Monday, 28 March 2016

Quest for the Snow Leopard - part 1 getting there!

2 years in the planning myself, Gina Nichol, Tom Bird and a group of friends, Derek & Tracey Barber, Steve Hinton, Alex Bevan and Dave Palmer all set off on our journey to Ladakh, India. After 1 night in Delhi we flew to Leh and soon arrived at our very comfy hotel for a day of acclimatization
At 3500m that's about 11500ft and a rather pleasant temperature of just minus 6 degrees we took a slow walk around town seeing a few commoner species such as the Robin Accentor , Great Tit and the common Hill Pigeons.
 Robin Accentor
The first of what we expected to be many curry's.
Later in the day we made a short drive to an area beside one of the rivers that flows near town. High on the list for most people was the unique looking Ibisbill and it didn't take us long to find 5 birds feeding along the stony river.
With the Ibisbills seen well we searched the roadside scrub finding Water Pipit, and literally dozens of White-winged Redstarts.
That was enough for our first day, remember we were supposed to be acclimatizing!
After a good nights sleep in a very warm hotel, we awoke to find it had snowed during the night, and this was the first major snow for the town for quite some time. Wth our cold weather gear on we set off in the minibus towards Hemis national Park. Along the way we witnessed several slow motion accidents because of the snow and icy roads. Out of town we made the hair raising journey up into the mountains along winding roads covered in snow with hundred foot drop offs just in case we didn't make a bend or two!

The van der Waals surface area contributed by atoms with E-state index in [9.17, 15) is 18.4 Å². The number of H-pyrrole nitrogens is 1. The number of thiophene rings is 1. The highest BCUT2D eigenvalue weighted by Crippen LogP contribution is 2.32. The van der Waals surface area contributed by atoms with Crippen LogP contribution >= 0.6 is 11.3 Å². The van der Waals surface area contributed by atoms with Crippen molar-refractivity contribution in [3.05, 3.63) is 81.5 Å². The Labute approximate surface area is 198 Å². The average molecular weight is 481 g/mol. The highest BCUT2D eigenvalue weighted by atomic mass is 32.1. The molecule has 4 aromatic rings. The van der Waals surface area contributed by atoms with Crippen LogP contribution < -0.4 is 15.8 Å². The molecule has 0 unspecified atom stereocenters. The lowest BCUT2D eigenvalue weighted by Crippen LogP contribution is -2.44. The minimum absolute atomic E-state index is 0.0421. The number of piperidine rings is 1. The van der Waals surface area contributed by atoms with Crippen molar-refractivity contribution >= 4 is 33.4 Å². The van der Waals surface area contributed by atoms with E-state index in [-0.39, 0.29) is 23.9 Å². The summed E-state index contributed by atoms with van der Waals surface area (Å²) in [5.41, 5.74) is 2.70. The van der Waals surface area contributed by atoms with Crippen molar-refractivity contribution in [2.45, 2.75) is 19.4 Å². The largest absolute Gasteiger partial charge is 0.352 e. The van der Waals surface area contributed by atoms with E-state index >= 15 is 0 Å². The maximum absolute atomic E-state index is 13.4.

Our first stop beside the National Park sign found us a group of 12 Ladakh Urials (Red Sheep) not an easy animal to see. There were 9 males in the group making for an impressive show and a good start to our trip.
Continuing on we eventually came to a stop where we were met by a host of Donkeys waiting to carry all our equipment and luggage up the mountain. They were only small Donkeys so we all felt very sorry for them. Nevertheless it had to be done and we would have died if we had to carry any more than our binoculars and scopes.
Dave scored a success when he got put on one of the Donkeys! It took the rest of us about 3 hours to walk up to camp through stunning scenery where every rock and crevice could have been hiding a Snow Leopard.
Nearly there!
So by mid afternoon we eventually reached the area we were to camp for the next 8 or 9 nights.
The Donkeys had made it long before us and our superb team of cooks and spotters had already set up camp with hot tea and coffee and a cooked lunch waiting for us.
All around us were Chukars
That's the end of part 1 - see second post part 2

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